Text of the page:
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J Nutr. 2009 Aug;139(8):1541-8. doi: 10.3945/jn.109.104398. Epub 2009 Jun 17.

Diet optimization methods can help translate dietary guidelines into a cancer prevention food plan.

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1
Center for Public Health Nutrition and Nutritional Sciences Program, School of Public Health, University of Washington, WA 98195, USA.

Abstract

Mathematical diet optimization models are used to create food plans that best resemble current eating habits while meeting prespecified nutrition and cost constraints. This study used linear programming to generate food plans meeting the key 2007 dietary recommendations issued by the World Cancer Research Fund/American Institute of Cancer Research (WCRF/AICR). The models were constructed to minimize deviations in food intake between the observed and the WCRF/AICR-recommended diets. Consumption constraints were imposed to prevent food plans from including unreasonable amounts of food from a single group. Consumption norms for nutrients and food groups were taken from dietary intake data for a sample of adult men and women (n = 161) in the Pacific Northwest. Food plans meeting the WCRF/AICR dietary guidelines numbers 3-5 and 7 were lower in refined grains and higher in vegetables and fruits than the existing diets. For this group, achieving cancer prevention goals required little modification of existing diets and had minimal impact on diet quality and cost. By contrast, the need to meet all nutritional needs through diet alone (guideline no. 8) required a large food volume increase and dramatic shifts from the observed food intake patterns. Putting dietary guidelines into practice may require the creation of detailed food plans that are sensitive to existing consumption patterns and food costs. Optimization models provide an elegant mathematical solution that can help determine whether sets of dietary guidelines are achievable by diverse U.S. population subgroups.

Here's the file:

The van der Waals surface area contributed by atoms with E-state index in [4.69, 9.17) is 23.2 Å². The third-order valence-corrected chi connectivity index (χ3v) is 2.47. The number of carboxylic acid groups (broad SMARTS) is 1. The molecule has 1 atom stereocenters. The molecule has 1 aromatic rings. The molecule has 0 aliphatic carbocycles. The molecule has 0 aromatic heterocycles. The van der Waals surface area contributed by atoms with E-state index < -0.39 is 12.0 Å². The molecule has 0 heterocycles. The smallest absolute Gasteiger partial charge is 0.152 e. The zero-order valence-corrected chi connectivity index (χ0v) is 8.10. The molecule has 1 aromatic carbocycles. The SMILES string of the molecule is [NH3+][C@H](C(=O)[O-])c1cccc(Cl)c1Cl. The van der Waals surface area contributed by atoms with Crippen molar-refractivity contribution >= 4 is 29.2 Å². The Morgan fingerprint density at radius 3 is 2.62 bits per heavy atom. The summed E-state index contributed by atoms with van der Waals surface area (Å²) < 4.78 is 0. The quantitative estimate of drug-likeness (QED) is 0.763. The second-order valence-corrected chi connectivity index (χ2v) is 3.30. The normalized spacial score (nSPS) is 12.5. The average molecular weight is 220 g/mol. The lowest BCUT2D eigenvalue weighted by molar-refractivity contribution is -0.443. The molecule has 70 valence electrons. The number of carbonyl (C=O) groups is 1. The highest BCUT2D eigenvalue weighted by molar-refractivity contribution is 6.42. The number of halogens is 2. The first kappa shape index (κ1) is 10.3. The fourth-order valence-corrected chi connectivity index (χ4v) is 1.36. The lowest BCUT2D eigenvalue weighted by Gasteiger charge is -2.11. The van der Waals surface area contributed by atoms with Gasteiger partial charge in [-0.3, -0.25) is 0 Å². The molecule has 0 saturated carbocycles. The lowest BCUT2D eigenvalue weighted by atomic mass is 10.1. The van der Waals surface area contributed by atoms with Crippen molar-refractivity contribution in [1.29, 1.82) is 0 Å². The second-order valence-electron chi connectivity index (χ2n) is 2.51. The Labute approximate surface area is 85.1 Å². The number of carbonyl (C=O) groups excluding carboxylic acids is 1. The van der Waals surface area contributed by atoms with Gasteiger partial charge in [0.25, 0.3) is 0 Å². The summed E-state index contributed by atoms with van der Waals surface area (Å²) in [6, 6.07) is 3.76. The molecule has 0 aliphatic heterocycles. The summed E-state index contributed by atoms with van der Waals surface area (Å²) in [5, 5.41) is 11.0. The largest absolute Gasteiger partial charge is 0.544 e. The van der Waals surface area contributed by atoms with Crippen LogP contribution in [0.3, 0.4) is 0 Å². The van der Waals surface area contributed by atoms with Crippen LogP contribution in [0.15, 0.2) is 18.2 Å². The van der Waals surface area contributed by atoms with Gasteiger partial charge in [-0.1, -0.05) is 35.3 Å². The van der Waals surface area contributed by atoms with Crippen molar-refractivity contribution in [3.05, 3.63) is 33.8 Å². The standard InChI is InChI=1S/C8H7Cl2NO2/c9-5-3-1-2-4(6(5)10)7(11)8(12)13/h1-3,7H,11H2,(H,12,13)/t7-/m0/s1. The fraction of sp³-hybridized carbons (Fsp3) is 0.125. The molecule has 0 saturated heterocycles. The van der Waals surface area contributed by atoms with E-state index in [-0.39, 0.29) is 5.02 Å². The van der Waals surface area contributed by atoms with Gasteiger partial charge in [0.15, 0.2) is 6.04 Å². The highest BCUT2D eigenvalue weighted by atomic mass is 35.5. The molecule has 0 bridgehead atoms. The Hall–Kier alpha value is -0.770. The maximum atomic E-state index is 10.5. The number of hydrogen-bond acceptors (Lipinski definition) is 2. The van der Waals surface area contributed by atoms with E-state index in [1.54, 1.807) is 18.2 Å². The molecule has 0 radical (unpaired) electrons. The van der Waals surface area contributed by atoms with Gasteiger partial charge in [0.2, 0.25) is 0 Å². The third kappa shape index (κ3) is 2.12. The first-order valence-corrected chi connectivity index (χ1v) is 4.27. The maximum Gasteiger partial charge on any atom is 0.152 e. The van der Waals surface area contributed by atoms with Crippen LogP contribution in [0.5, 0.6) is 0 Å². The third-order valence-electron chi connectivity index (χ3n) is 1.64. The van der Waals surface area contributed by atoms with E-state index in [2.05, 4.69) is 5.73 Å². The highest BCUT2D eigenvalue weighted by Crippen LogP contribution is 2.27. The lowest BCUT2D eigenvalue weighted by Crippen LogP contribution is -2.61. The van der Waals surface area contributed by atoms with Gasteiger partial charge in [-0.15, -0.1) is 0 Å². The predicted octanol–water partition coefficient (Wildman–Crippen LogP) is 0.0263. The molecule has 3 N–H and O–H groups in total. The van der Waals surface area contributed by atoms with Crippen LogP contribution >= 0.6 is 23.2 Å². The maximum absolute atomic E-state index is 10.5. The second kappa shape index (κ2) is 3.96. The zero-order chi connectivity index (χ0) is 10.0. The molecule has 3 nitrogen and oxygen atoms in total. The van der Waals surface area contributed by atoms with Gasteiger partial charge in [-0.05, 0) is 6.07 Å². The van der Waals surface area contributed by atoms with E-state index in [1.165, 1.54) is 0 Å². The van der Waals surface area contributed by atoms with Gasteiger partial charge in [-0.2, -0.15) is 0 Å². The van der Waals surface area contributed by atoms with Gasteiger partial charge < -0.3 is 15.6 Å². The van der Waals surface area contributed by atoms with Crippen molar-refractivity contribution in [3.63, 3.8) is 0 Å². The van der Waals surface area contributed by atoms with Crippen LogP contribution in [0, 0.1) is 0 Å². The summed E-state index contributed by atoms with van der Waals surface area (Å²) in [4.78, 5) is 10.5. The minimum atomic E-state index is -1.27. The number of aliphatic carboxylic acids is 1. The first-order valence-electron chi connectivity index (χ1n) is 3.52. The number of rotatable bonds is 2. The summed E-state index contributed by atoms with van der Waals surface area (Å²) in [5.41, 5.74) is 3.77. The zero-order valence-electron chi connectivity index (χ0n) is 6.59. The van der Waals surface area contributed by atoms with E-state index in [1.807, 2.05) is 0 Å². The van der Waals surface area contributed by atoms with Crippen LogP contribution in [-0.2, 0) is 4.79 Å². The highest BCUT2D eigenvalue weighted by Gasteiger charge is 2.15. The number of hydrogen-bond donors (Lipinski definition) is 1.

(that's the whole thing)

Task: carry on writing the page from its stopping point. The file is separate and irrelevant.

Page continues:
PMID:
19535422
DOI:
10.3945/jn.109.104398
[Indexed for MEDLINE]

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